“Our team has specialised glycan knowledge and expertise that will aid the Centre in its objectives of improving understanding and knowledge of cell-communication and the nanoscale molecular interactions in the living body,” says A/Prof Kolarich.

Mark Hutchinson, CNBP Director and Professor at the University of Adelaide welcomed Griffith University as a new partner to the Centre.

“A/Prof Kolarich and his team are world-class scientists with exceptional knowledge and skills in glycomics. They have state-of-the-art facilities and will add significantly to CNBP’s investigative strength, helping us to achieve the highest levels of research excellence,” he says.

For further information, a media release is available online from the CNBP web site.

Below – Formalities are completed with the handover of the CNBP partnership plaque at the Institute for Glycomics.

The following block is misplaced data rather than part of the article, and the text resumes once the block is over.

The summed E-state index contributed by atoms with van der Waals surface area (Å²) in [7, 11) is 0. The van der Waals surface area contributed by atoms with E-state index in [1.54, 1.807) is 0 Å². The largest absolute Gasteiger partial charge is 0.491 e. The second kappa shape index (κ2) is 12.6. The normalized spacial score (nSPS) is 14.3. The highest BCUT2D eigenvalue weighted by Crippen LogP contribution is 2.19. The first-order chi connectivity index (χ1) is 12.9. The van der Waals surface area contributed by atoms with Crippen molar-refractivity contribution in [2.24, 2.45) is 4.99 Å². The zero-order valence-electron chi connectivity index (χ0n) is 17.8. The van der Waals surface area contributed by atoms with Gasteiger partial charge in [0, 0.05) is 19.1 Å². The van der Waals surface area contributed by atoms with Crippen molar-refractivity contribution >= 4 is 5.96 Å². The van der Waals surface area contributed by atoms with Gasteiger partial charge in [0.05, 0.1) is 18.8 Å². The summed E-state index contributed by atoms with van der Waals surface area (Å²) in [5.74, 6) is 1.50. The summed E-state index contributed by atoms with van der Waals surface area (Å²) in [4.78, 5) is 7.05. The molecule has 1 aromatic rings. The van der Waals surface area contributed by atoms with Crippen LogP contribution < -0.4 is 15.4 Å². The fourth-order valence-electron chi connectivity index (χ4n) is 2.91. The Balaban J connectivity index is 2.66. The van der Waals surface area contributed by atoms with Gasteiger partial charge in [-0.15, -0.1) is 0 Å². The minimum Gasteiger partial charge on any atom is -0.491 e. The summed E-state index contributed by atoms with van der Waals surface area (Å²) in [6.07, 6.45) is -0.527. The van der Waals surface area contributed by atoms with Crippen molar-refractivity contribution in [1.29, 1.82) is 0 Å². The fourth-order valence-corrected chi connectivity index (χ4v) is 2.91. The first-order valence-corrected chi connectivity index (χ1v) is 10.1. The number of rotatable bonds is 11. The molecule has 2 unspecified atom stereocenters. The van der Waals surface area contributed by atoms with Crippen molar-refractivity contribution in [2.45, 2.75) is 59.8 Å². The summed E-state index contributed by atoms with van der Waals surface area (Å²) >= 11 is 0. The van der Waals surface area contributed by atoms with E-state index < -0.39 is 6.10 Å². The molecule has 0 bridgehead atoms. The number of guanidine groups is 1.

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Commercialisation workshop outlines opportunities

17 May 2018:

Thursday 17th May saw CNBP, The Institute for Photonics and Advanced Sensing (IPAS) and Adelaide Enterprise come together at the University of Adelaide to jointly host a well-attended Commercialisation Workshop.

The event, with 45 participants comprising CNBP/IPAS researchers, students, Centre Associate Investigators and Chief Investigators looked to provide information, advice and discussion on commercialising technologies successfully, best-practice in starting and exiting start-ups, as well as tips for successful working relationships between academics and industry.

CNBP’s Business Development Manager Mel Trebilcock who helped coordinate the workshop saw the day as a great success.

“Firstly, Adelaide Enterprise provided an overview of a tech transfer office, templates relating to Invention Disclosures, Patents and the step by step process for a researcher ready to start the commercialisation process.”